Field Trip: The (Normally) Peaceful Prairie Alpaca Ranch

Mbot and Little Gus

Mbot and Little Gus

Meet Little Gus. He’s the one not wearing a dinosaur raincoat. Instead, he’s wearing a coat warmer than wool and soft as cashmere, in one of twenty-two natural colors.

Little Gus is a cria, or baby alpaca, and in addition to wearing a lovely coat that, when he’s fully grown, could potentially become ten pounds of Ralph Lauren sweaters or the world’s most luxurious socks, he also knows where to poop. The alpaca uses several communal waste piles in a pasture and their natural cleanliness, along with their gentle, aloof nature–two ranchers I’ve spoken with have likened them to cats–make them ideal tenants and soothing company.

The herd gains a chia in froggie boots.

The herd gains a chia with stripes.

We visited Little Gus and about ninety of his huacaya pasture-mates a few weekends ago, on a road trip to Peaceful Prairie Ranch, just over ninety minutes north in Arizona’s altiplano. (Huacaya, pronounced “walk-EYE-uh”, are the most common of two types of alpaca, Huacaya and suri (pronounced “SOO-ree.”) They live with Wendy Dittbrenner, on acreage she’s crafted into an ideal alpaca preserve, with divided pastures for males, females, crias and their mamas, visiting stock, etc. She also keeps a small herd of Merino sheep, a variety of hairy sheepdogs, and a henhouse around which colorful chickens strutted.

Wendy breeds the animals for health, temperament and fiber. Each April on shearing day, professionals wielding razors liberate the animals of their coats, which can yield from five to nearly ten pounds of useable fleece. I’m a fan of alpaca yarn–Nanny knit me a sweater of 100% alpaca several years ago, and it’s the only fiber I’ve found that rivals cashmere for its light weight, warmth, and softness.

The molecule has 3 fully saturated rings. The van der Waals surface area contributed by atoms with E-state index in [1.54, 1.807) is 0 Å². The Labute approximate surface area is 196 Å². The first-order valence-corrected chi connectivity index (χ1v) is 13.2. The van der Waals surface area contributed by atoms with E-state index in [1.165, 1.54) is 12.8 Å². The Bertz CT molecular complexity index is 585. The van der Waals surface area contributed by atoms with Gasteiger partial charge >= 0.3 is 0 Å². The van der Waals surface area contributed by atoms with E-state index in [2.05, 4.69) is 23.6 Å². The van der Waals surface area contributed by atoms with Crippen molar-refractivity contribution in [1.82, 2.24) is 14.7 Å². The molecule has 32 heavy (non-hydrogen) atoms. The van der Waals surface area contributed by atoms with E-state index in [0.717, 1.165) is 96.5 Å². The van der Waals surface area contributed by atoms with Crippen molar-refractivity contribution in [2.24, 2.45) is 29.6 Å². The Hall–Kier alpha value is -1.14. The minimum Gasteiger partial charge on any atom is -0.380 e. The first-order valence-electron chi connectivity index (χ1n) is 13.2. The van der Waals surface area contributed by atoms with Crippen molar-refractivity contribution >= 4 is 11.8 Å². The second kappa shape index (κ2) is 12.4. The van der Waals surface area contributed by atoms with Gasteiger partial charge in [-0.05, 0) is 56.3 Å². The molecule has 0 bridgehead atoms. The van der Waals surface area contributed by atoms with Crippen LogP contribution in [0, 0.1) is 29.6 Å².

The bots stressed them out at first...

The bots stressed them out at first…

herd black corner-001

…but they soon calmed, and stood staring, en masse….

...at the two-legged newcomer.

…at the two-legged newcomer.

Each alpaca is unique in appearance and temperament–they all had names and Wendy knew them by sight. Although the bots were curious about the big, fluffy critters, Mbot kept drifting across the yard toward the chickens. Chickens do not poop in discreet piles, they poop everywhere. And it smells vile. Mbot was not discouraged. It is confounding to me that a child who can smell dog food from across the room and identify two teaspoons of espresso in an entire batch of fudgy cupcake batter does not mind the smell of chicken poop on his boots. Nonetheless, Mbot attempted the whole time we were visiting to pat a chicken. He finally succeeded, and the hen, a silken gold and brown, stood obligingly still as a beaming Mbot stroked her feathers.

Driving home, Mbot asked if we could get another pet. “I’m ready to move on from my starting creature,” he announced. (His starting creature is the antique cat, whom he sometimes feeds and waters.)

“Well,” I replied, “I don’t think we’ll get Little Gus. They’re herd animals, and so we’d really have to get two or three, and we don’t have room for them.”

“No, Mom,” he said. “I want a chicken.”

Gbot is less interested in Little Gus than he is in exactly what his tongue can do.

Gbot is less interested in Little Gus than he is in exactly what his tongue can do.

But pictures and poop on our boots will have to do for now.

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9 thoughts on “Field Trip: The (Normally) Peaceful Prairie Alpaca Ranch

  1. Chloe wants one for her birthday and so do I!!! Malcolm can adopt one of our chickens in July; just wait until it poops on his leg and shorts like it did to Chloe – we’ll get it back 🙂

  2. I have to side with Mbot on this one. I am a huge chicken fan and was in Chicken 4-H for years growing up. Yes, chickens poop where they want and don’t even mind stepping in it, but they are sweet and kind and give you lovely fresh eggs.

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